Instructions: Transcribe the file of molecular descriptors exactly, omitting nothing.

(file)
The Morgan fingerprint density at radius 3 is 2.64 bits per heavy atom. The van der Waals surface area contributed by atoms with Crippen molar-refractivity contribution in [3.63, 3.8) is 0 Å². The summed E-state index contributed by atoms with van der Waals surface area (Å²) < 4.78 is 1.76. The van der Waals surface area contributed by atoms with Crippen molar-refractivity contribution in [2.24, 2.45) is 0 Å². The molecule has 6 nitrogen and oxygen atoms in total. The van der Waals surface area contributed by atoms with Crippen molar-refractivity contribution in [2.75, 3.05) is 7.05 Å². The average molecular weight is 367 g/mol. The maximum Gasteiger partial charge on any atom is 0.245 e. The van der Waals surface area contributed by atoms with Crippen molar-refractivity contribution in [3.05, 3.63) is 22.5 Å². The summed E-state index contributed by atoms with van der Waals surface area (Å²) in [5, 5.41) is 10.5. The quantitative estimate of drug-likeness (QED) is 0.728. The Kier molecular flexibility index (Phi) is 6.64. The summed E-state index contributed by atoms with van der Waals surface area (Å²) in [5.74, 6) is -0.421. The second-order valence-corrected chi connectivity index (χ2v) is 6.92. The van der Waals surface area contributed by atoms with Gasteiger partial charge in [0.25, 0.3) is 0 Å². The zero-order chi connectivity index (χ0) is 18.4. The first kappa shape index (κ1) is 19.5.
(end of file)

The Morgan fingerprint density at radius 3 is 2.64 bits per heavy atom. The van der Waals surface area contributed by atoms with Crippen molar-refractivity contribution in [3.63, 3.8) is 0 Å². The summed E-state index contributed by atoms with van der Waals surface area (Å²) < 4.78 is 1.76. The van der Waals surface area contributed by atoms with Crippen molar-refractivity contribution in [2.24, 2.45) is 0 Å². The molecule has 6 nitrogen and oxygen atoms in total. The van der Waals surface area contributed by atoms with Crippen molar-refractivity contribution in [2.75, 3.05) is 7.05 Å². The average molecular weight is 367 g/mol. The maximum Gasteiger partial charge on any atom is 0.245 e. The van der Waals surface area contributed by atoms with Crippen molar-refractivity contribution in [3.05, 3.63) is 22.5 Å². The summed E-state index contributed by atoms with van der Waals surface area (Å²) in [5, 5.41) is 10.5. The quantitative estimate of drug-likeness (QED) is 0.728. The Kier molecular flexibility index (Phi) is 6.64. The summed E-state index contributed by atoms with van der Waals surface area (Å²) in [5.74, 6) is -0.421. The second-order valence-corrected chi connectivity index (χ2v) is 6.92. The van der Waals surface area contributed by atoms with Gasteiger partial charge in [0.25, 0.3) is 0 Å². The zero-order chi connectivity index (χ0) is 18.4. The first kappa shape index (κ1) is 19.5.